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The Fourth Sunday after the Epiphany
February 1, 2015
Deuteronomy 18:15-20 | Psalm 111 | I Corinthians 8:1-13 | Mark 1:21-28
Bruce
Epperly

What insights can a process preacher bring to reflection on unclean spirits and demonic possession? It is tempting to disregard Mark 1:21-28 altogether as an irrelevant era piece, pertinent only to studies of a bygone era. Progressive Christianity seldom deals with the supernatural or demonic. We have exorcized the devil and Satan from our theologies, and have doubts about angels and demons. Yet, there is a side of life that goes beyond reason and human control. We know that we can be possessed by “powers” beyond ourselves – addictions, mental illnesses, compulsive behaviors, and obsessional thought patterns. As intellectually erudite as we may be, we still may find ourselves under the influence of powers that we try to explain away.

Today’s reading from Mark begs the question: Are there spiritual powers that influence our lives for good or ill? In many ways, we need to consider this question simply because of the many television programs, cable investigations, and movies depicting dark and destructive powers just outside human consciousness. Many of us have inadvertently wandered into the “twilight zone,” experiencing shadowy realities or intuitions pointing to negative energies beyond ourselves. Others in our congregations have encountered angels and other spirits. Still, others claim or know people who claim to have had near death experiences. We must honor these paranormal encounters even if we cannot explain them. Philosophers err more in what they deny than they affirm, and process theology can make room for more advanced beings than ourselves, whose existence is ambivalent, some positive, some negative in their impact on human life.

The passage from Mark’s gospel suggests that even the demons have a Godward bent. More perceptive than the synagogue congregation, the unclean spirit knows precisely who Jesus is and greets the healer with apprehension. Is the unclean spirit afraid of being destroyed or is it hopeful of healing? In a process universe, in which many of us turn away from God’s vision and enter destructive paths, there is always hope that we may experience God’s vision of wholeness for us and others. God’s vision of wholeness is personal and ubiquitous, and accordingly must touch even the demonic elements of life.

Today, we might use terms like mental illness to describe this man’s condition. But, whatever his condition may be, it does not preclude God’s loving touch and our hospitality. Uncomfortable with our own mental fragility not to mention the mental fragility of others, we are tempted to shy away fromor ostracize (of course, politely!) persons with serious mental health issues. But, even in their lives, there is a hidden wholeness, to quote Thomas Merton, which cries out for God’s healing touch and our loving presence. The reading from Mark 1:21-28 might provoke a conversation on mental health issues or even forces beyond us that can control our behaviors. Everyone is in need of God’s healing touch, healthy and ill, sound and broken, saint and sinner. (For more on preaching Mark’s Gospel, see Bruce Epperly Mark’s Holy Adventure: Preaching Mark’s Gospel in Year B)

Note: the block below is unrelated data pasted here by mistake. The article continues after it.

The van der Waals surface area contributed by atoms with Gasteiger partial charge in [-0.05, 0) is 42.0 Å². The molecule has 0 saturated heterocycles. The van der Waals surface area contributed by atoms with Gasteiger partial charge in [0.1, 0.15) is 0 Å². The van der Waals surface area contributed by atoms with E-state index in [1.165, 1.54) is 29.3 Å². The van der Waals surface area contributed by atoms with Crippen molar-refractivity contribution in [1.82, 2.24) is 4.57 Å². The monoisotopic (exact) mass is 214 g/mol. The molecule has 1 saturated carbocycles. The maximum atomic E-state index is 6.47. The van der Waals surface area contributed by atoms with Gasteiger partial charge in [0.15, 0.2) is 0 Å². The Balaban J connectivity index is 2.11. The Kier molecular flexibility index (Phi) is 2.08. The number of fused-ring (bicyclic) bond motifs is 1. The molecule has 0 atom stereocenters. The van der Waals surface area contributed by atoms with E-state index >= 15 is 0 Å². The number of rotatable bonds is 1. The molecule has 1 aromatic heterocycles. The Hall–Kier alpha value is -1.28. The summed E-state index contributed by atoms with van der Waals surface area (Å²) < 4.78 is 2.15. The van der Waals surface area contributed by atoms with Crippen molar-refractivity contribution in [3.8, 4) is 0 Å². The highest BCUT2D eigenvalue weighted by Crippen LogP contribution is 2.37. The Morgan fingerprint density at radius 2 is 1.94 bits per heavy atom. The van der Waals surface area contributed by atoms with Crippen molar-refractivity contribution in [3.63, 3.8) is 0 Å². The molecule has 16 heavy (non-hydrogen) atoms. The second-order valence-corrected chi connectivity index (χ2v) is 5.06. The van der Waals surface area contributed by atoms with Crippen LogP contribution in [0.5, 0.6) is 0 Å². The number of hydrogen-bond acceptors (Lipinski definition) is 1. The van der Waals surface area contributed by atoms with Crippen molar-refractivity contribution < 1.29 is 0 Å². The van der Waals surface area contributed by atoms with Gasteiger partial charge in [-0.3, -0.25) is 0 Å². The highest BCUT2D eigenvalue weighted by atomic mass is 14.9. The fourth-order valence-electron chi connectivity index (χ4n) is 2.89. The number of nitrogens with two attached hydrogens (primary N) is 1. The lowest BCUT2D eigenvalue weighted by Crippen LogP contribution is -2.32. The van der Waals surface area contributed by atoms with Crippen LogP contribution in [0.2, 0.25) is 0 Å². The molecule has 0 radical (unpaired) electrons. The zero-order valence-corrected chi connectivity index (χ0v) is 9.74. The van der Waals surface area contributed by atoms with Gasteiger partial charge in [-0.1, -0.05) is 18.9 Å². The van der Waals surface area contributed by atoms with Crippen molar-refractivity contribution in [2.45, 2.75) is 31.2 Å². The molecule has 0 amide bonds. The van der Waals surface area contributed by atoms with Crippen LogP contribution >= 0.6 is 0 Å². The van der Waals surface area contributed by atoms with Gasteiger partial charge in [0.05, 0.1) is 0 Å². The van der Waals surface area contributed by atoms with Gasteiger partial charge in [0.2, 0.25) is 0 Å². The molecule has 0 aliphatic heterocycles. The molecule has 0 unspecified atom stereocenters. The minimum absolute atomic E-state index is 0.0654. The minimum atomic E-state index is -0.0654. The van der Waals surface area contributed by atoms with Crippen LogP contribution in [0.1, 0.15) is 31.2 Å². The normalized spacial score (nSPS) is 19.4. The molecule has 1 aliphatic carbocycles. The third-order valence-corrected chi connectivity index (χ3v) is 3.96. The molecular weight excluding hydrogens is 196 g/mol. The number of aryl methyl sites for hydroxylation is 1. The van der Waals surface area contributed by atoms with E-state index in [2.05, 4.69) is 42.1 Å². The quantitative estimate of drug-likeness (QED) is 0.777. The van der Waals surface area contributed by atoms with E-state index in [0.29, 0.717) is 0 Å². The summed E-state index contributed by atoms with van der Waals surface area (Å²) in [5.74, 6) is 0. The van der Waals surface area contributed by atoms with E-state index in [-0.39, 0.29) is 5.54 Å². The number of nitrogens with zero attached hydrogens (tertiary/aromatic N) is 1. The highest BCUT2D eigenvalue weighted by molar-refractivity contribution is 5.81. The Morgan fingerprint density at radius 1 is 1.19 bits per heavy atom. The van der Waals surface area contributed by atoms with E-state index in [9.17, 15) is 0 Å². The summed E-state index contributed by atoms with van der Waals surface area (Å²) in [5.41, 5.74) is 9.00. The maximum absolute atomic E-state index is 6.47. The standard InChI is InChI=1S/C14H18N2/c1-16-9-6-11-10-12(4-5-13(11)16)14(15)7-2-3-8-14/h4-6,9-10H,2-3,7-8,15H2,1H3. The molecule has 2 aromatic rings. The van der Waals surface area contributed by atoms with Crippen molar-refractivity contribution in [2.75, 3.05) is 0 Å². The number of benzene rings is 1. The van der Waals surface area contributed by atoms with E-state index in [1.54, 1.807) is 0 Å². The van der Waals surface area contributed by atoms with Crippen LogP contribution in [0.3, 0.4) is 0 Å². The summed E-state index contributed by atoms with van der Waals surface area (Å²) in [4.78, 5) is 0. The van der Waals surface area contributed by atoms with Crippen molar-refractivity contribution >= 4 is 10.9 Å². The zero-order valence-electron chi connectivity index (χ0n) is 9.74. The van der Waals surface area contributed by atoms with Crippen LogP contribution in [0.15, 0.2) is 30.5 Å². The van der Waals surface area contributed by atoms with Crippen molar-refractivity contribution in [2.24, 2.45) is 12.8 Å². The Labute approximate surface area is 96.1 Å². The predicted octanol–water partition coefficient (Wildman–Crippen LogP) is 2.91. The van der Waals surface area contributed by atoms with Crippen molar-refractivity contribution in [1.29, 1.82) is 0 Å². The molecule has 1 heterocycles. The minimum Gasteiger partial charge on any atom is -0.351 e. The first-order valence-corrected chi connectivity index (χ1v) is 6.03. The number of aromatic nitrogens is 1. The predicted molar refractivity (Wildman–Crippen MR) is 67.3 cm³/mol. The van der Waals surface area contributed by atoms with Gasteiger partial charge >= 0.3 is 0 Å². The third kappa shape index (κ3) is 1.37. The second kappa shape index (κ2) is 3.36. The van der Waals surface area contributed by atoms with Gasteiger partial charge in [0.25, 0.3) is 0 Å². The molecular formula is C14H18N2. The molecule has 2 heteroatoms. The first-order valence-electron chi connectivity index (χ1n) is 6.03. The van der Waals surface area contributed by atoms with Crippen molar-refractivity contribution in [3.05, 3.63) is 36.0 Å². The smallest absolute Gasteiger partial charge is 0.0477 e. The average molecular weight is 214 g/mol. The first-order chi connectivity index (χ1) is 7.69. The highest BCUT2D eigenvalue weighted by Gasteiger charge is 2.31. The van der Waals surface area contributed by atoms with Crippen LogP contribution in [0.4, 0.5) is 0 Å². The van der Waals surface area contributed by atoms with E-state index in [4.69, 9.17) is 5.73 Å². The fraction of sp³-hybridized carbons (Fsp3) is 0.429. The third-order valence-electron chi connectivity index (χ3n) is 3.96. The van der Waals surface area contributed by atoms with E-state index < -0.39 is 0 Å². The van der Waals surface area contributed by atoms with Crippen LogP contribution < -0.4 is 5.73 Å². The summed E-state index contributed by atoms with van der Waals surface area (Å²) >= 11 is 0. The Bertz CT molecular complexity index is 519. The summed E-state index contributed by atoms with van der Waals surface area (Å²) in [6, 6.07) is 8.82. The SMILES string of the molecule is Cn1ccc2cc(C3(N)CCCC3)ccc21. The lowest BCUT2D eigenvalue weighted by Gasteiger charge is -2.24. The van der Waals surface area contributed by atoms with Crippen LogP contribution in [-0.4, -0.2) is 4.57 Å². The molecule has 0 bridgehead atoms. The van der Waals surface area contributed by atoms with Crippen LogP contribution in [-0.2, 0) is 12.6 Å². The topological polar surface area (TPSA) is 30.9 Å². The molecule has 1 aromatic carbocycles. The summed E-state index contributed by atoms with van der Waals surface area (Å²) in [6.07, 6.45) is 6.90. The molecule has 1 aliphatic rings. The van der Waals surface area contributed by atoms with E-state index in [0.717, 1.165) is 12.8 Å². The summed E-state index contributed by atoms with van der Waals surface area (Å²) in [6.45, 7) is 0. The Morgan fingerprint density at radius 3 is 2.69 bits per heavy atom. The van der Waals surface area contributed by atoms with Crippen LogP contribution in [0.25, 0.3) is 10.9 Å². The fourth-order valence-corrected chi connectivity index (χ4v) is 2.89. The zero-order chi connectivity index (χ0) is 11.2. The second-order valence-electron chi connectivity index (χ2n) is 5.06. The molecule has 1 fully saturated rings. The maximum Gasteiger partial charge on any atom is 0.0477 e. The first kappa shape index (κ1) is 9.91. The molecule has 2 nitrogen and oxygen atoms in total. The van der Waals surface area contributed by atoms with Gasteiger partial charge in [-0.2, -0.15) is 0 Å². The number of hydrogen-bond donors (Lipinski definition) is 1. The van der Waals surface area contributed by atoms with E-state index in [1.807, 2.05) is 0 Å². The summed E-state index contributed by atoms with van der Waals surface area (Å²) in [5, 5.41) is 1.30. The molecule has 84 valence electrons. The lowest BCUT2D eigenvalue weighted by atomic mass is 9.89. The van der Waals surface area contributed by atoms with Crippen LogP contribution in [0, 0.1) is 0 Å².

The words of I Corinthians 8 take us beyond idol worship and food sacrificed to idols to healthy and life-supporting relationships. As followers of Jesus, we have freedom to eat or abstain from virtually any food. We can eat or drink most anything, although it is good to remember that the body is the temple of God and we are called to glorify God in our embodiment. But, our freedom is not individualistic. There is no place for rugged individualism in Christian community. My rights are always conditioned by responsibilities to seek the greater good of those around me. Our behaviors and values shape others, and we need to be mindful of the impact our actions have on those who are spiritually or ethically “weaker” than ourselves. What matters is embodying God’s love in the body of Christ, and not following an individualistic path.

The grace of interdependence invites us to responsible relationships that nurture the whole body of Christ, which today is not just the church but the whole earth. We are connected and what we do can bring beauty or ugliness, growth or diminishment to those around us. Hospitality invites us to give as much consideration to the well-being of others as ourselves. When we “die” to self-interest, we are born to a larger, healthier self, and our world is healed one moment at a time.

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Bruce Epperly is Pastor and Teacher at South Congregational Church, United Church of Christ,Centerville, MA, on Cape Cod. He also serves as a professor in the D.Min. program at Wesley Theological Seminary. He is the author of 34 books, including Process Theology: Embracing Adventure with God and Finding God in Suffering: A Journey with Job. He may be reached for conversation and engagements at drbruceepperly@aol.com.

 

 

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